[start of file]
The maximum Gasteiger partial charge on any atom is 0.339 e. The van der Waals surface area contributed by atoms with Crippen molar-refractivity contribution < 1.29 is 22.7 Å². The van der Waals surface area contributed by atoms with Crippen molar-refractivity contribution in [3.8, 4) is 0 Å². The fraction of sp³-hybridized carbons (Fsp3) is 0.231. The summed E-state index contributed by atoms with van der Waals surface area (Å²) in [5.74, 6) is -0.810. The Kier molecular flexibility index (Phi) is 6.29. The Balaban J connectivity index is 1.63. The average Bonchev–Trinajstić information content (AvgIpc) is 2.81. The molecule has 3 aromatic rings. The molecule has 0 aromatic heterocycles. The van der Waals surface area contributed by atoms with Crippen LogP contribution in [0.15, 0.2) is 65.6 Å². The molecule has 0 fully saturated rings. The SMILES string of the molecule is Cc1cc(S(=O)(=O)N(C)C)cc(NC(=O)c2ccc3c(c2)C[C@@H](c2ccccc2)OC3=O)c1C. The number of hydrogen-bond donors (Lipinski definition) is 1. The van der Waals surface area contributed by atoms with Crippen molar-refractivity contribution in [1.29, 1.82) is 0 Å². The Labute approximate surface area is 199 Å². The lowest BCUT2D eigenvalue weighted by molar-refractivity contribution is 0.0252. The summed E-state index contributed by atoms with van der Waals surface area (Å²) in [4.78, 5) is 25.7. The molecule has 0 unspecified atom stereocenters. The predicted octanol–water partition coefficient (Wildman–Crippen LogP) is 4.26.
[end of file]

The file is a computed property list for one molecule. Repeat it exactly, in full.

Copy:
The maximum Gasteiger partial charge on any atom is 0.339 e. The van der Waals surface area contributed by atoms with Crippen molar-refractivity contribution < 1.29 is 22.7 Å². The van der Waals surface area contributed by atoms with Crippen molar-refractivity contribution in [3.8, 4) is 0 Å². The fraction of sp³-hybridized carbons (Fsp3) is 0.231. The summed E-state index contributed by atoms with van der Waals surface area (Å²) in [5.74, 6) is -0.810. The Kier molecular flexibility index (Phi) is 6.29. The Balaban J connectivity index is 1.63. The average Bonchev–Trinajstić information content (AvgIpc) is 2.81. The molecule has 3 aromatic rings. The molecule has 0 aromatic heterocycles. The van der Waals surface area contributed by atoms with Crippen LogP contribution in [0.15, 0.2) is 65.6 Å². The molecule has 0 fully saturated rings. The SMILES string of the molecule is Cc1cc(S(=O)(=O)N(C)C)cc(NC(=O)c2ccc3c(c2)C[C@@H](c2ccccc2)OC3=O)c1C. The number of hydrogen-bond donors (Lipinski definition) is 1. The van der Waals surface area contributed by atoms with Crippen molar-refractivity contribution in [1.29, 1.82) is 0 Å². The Labute approximate surface area is 199 Å². The lowest BCUT2D eigenvalue weighted by molar-refractivity contribution is 0.0252. The summed E-state index contributed by atoms with van der Waals surface area (Å²) in [4.78, 5) is 25.7. The molecule has 0 unspecified atom stereocenters. The predicted octanol–water partition coefficient (Wildman–Crippen LogP) is 4.26.